The Life and Labor Commune was a Tolstoyan agricultural commune founded in 1921 and disbanded as a state run collective farm in 1937. The commune was founded near Moscow but was later resettled on the outskirts of Siberia. Throughout its existence the members of the commune were persecuted by the Bolsheviks, both for refusing to enlist or support their war efforts as well as for organizing themselves communally outside of the approved state structure.
 Founding (1921-1930)
The Life and Labor Commune was founded on December 31st, 1921 with a rental contract with the Moscow District Land Department for the Shestakvka estate, twelve miles outside of Moscow. The commune was built on land in the Tsartsyn district of the Moscow region and fell under the village soviet of Troparyovo. The commune was named "Life and Labor" after the Tolstoyan and anarchist leanings of its founding members. From the very beginning, all communal meals were strictly vegetarian.
In 1927 the commune began to come under attack along with the Tolstoy New Jerusalem Commune, which was liquidated by the Soviet government in 1929. Many of the members from there joined the Life and Labor Commune. Leading members of the commune came under legal prosecution by the government, which attempted to revoke their charter. They were defended in court by anarchist Peter Kropotkin, a member of the Public Defender's Office, as well as nephew of Kropotkin.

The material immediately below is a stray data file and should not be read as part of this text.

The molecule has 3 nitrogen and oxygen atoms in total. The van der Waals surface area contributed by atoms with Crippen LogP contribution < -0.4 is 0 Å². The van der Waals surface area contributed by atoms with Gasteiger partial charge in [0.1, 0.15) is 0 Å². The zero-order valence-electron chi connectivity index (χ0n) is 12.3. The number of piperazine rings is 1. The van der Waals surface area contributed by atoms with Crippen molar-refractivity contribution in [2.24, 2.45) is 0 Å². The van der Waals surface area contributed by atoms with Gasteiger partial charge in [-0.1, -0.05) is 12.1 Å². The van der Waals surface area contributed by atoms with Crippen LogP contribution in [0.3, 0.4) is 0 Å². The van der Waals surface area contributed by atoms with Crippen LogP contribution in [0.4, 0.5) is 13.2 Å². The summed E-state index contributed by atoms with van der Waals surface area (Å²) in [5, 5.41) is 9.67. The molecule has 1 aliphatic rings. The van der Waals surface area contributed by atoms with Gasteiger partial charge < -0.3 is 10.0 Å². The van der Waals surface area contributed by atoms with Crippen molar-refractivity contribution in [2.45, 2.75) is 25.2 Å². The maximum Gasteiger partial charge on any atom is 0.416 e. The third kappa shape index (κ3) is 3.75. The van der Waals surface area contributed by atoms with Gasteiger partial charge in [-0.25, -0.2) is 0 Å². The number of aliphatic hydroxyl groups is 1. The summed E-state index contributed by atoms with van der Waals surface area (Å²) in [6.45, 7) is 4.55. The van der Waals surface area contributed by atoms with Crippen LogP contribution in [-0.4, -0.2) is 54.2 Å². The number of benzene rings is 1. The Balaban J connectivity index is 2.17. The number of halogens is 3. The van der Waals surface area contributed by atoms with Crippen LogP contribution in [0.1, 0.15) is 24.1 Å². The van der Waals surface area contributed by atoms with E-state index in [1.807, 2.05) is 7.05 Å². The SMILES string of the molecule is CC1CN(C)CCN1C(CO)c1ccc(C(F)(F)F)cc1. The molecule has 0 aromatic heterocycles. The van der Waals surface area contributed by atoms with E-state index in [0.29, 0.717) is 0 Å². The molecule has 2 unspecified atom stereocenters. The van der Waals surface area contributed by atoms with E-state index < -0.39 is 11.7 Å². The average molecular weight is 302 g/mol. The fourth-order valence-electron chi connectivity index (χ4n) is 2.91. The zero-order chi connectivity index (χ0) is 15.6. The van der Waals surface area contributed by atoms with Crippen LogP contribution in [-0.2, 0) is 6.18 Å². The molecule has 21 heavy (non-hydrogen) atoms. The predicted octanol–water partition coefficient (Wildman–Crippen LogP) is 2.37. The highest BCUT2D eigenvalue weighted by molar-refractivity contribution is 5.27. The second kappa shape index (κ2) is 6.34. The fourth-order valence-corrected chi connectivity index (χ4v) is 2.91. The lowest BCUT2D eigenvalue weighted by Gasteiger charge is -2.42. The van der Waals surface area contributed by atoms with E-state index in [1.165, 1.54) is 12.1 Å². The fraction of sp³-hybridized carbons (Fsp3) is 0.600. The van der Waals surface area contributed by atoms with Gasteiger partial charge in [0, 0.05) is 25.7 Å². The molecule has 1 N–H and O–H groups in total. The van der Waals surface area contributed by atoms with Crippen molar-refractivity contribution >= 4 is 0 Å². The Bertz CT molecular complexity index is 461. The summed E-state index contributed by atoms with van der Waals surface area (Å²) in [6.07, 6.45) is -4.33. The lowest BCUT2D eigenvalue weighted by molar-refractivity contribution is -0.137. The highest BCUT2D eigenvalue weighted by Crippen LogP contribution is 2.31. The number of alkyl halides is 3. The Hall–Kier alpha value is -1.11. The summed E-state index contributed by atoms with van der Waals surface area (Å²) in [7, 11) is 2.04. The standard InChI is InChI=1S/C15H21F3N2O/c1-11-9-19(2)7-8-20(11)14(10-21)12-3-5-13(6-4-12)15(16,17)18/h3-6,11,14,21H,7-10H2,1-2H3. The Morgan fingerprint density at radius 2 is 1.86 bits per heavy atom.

Resettlement (1931)
Vladimir Cherkov, who intervened on behalf of conscientious objectors to the Red Army with Lenin and had won them their freedom from impressment, suggested that the Life and Labor Commune resettle along with other followers of Tolstoy to form one large commune. On February 28th, 1930 the All-Russian Central Executive Committee issued a decree by the Presidium of the Committee, Protocol 41, Paragraph 5, about "the resettlement of Tolstoyan communes and cooperatives." After a scouting expedition in the spring of 1930, the location of Kuznetsk along the Tom River was chosen. On March 22nd, 1931, after selling the livestock and donating the farm to an outpatient psychiatric hospital, the inhabitants of the Life and Labor Commune set out for outskirts of Siberia.
 See also
- Memoirs Of Peasant Tolstoyans In Soviet Russia, William Edgerton; Indiana University Press, 1993